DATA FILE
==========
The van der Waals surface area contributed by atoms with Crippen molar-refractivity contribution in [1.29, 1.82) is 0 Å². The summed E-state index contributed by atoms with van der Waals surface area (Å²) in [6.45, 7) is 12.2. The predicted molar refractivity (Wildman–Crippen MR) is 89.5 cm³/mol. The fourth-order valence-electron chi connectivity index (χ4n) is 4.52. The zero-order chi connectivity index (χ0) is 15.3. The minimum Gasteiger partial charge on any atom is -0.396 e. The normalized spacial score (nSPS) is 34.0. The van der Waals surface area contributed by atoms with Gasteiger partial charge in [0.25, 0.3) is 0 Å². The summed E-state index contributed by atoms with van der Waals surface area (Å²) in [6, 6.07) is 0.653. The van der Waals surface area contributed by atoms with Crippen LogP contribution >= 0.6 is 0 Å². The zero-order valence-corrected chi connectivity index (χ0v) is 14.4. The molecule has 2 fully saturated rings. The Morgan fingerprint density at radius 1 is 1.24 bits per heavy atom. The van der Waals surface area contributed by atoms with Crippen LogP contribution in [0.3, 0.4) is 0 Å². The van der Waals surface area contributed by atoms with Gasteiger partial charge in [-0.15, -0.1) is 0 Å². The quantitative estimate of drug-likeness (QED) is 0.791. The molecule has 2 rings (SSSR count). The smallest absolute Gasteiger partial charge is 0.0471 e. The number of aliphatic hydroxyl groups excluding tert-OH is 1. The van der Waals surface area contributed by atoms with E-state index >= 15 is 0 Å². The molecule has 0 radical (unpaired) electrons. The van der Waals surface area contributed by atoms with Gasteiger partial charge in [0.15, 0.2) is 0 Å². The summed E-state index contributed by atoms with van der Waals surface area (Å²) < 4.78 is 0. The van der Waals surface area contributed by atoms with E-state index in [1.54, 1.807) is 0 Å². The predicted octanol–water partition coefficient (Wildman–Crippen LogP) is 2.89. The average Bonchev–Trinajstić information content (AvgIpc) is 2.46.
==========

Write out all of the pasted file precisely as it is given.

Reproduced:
The van der Waals surface area contributed by atoms with Crippen molar-refractivity contribution in [1.29, 1.82) is 0 Å². The summed E-state index contributed by atoms with van der Waals surface area (Å²) in [6.45, 7) is 12.2. The predicted molar refractivity (Wildman–Crippen MR) is 89.5 cm³/mol. The fourth-order valence-electron chi connectivity index (χ4n) is 4.52. The zero-order chi connectivity index (χ0) is 15.3. The minimum Gasteiger partial charge on any atom is -0.396 e. The normalized spacial score (nSPS) is 34.0. The van der Waals surface area contributed by atoms with Gasteiger partial charge in [0.25, 0.3) is 0 Å². The summed E-state index contributed by atoms with van der Waals surface area (Å²) in [6, 6.07) is 0.653. The van der Waals surface area contributed by atoms with Crippen LogP contribution >= 0.6 is 0 Å². The zero-order valence-corrected chi connectivity index (χ0v) is 14.4. The molecule has 2 fully saturated rings. The Morgan fingerprint density at radius 1 is 1.24 bits per heavy atom. The van der Waals surface area contributed by atoms with Crippen LogP contribution in [0.3, 0.4) is 0 Å². The van der Waals surface area contributed by atoms with Gasteiger partial charge in [-0.15, -0.1) is 0 Å². The quantitative estimate of drug-likeness (QED) is 0.791. The molecule has 2 rings (SSSR count). The smallest absolute Gasteiger partial charge is 0.0471 e. The number of aliphatic hydroxyl groups excluding tert-OH is 1. The van der Waals surface area contributed by atoms with E-state index >= 15 is 0 Å². The molecule has 0 radical (unpaired) electrons. The van der Waals surface area contributed by atoms with Gasteiger partial charge in [0.15, 0.2) is 0 Å². The summed E-state index contributed by atoms with van der Waals surface area (Å²) < 4.78 is 0. The van der Waals surface area contributed by atoms with E-state index in [1.54, 1.807) is 0 Å². The predicted octanol–water partition coefficient (Wildman–Crippen LogP) is 2.89. The average Bonchev–Trinajstić information content (AvgIpc) is 2.46.